hamantaschen purim dough baking

Purim Foods

The most well-known pastry is associated with the villain of the story.

When is Purim 2017? Click here to find out!

Many customs related to eating special foods have developed around Purim. The most famous Purim food is hamantaschen [Yiddish for “Haman’s pockets”] which is also known [in Hebrew as] oznay Haman meaning “Haman’s ears.” In addition to eating hamantaschen filled with poppy seeds, fruit, cheese, or jellies, other foods are also traditional for Purim. Watch how to make perfect hamantaschen here.

A special Purim challah, known as keylitsh [kulich] in Russian, is sometimes made. This challah is oversized and extensively braided. The braids on the challah are intended to remind people of the rope used to hang Haman.

Kreplach are customarily eaten whenever “beating” takes place: before Yom Kippur when men have themselves flogged [rarely done in modern times], on Hoshanah Rabbah when the willow branches are beaten, and on Purim when Haman is beaten. The kreplach consist of triangular pouches of dough filled with chopped meat. They are eaten as a separate dish or served in soup.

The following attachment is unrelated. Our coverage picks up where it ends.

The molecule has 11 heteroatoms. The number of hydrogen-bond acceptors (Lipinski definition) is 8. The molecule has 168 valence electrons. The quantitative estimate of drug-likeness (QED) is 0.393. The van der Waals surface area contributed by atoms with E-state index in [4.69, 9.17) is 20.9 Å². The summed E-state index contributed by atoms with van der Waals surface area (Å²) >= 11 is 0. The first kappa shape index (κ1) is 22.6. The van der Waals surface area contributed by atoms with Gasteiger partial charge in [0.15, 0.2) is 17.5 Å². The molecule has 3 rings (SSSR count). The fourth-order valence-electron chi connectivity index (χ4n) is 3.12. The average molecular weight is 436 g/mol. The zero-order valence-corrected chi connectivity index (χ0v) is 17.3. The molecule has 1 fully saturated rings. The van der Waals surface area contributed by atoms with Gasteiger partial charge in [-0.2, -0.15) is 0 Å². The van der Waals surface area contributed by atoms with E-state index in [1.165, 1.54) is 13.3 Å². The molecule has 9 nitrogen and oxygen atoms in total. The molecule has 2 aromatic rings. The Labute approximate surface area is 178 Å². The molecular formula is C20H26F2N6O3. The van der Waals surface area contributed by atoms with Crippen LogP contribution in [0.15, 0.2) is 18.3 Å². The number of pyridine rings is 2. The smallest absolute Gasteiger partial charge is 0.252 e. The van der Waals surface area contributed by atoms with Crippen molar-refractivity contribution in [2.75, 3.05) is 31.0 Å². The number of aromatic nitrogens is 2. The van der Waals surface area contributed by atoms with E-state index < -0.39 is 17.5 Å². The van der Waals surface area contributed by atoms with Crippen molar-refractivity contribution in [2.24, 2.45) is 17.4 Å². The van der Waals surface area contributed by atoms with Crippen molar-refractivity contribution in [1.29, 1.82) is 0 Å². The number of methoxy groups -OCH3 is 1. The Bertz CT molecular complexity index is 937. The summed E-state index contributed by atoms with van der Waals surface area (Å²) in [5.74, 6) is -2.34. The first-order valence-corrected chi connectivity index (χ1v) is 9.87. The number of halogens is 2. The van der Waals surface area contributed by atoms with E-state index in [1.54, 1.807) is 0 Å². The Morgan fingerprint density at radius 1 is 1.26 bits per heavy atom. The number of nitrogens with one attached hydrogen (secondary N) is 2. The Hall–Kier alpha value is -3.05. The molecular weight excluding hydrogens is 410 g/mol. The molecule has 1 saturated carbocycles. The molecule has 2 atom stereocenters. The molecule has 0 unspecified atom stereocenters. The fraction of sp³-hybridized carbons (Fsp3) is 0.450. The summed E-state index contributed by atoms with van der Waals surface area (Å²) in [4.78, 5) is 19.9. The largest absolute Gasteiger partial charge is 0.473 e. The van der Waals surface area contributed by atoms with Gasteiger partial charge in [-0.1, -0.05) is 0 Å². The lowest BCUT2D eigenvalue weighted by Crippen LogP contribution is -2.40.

purim hamantaschen

Bean dishes are also eaten. They include salted beans boiled in their jackets, and chickpeas boiled and seasoned with salt and pepper: This is meant to remind us that Esther would not eat anything at the court of King Ahashuerus that was not kosher, so she mainly ate peas and beans. A similar idea is expressed regarding Daniel and his friends (Daniel 1:12).

Among Sephardic Jews, it is a custom to wrap pastry dough around a decorated hard-boiled egg to create the shape of a Purim character or an animal. After baking, these artistic creations (Folares) are displayed with pride and eaten with delight.

 Reprinted with permission from Teaching Jewish Holidays: History Values and Activities, by Robert Goodman (ARE Publishing).

Purim Recipes on MyJewishLearning:

Hamantaschen

Cannoli Hamantaschen

Rocky Road Hamantaschen

Chocolate and Sprinkles Dipped Hamantaschen

Milk and Cereal Hamantaschen

Triple Chocolate Hamantaschen

Rosewater and Pistachio Hamantaschen

Tagalog Hamantaschen

Rice Krispies Treats Hamantaschen

Speculoos Hamantaschen

Coconut Cheesecake Hamantaschen

Chocolate Hamantaschen With Irish Creme Filling

Chickpeas

Fassoulyeh b’chuderah

Kreplach

Debla

Candy Infused Vodka

For more Purim recipes,┬ácheck out The Nosher, MyJewishLearning’s food blog.

Discover More

The Story of Purim

The plot and themes of "the whole Megillah."

Purim At Home

How to celebrate this raucous Jewish holiday

Purim 101

Purim, or the Feast of Lots, is a joyous holiday that recounts the saving of the Jews from a threatened massacre during the Persian period (539-330 BCE).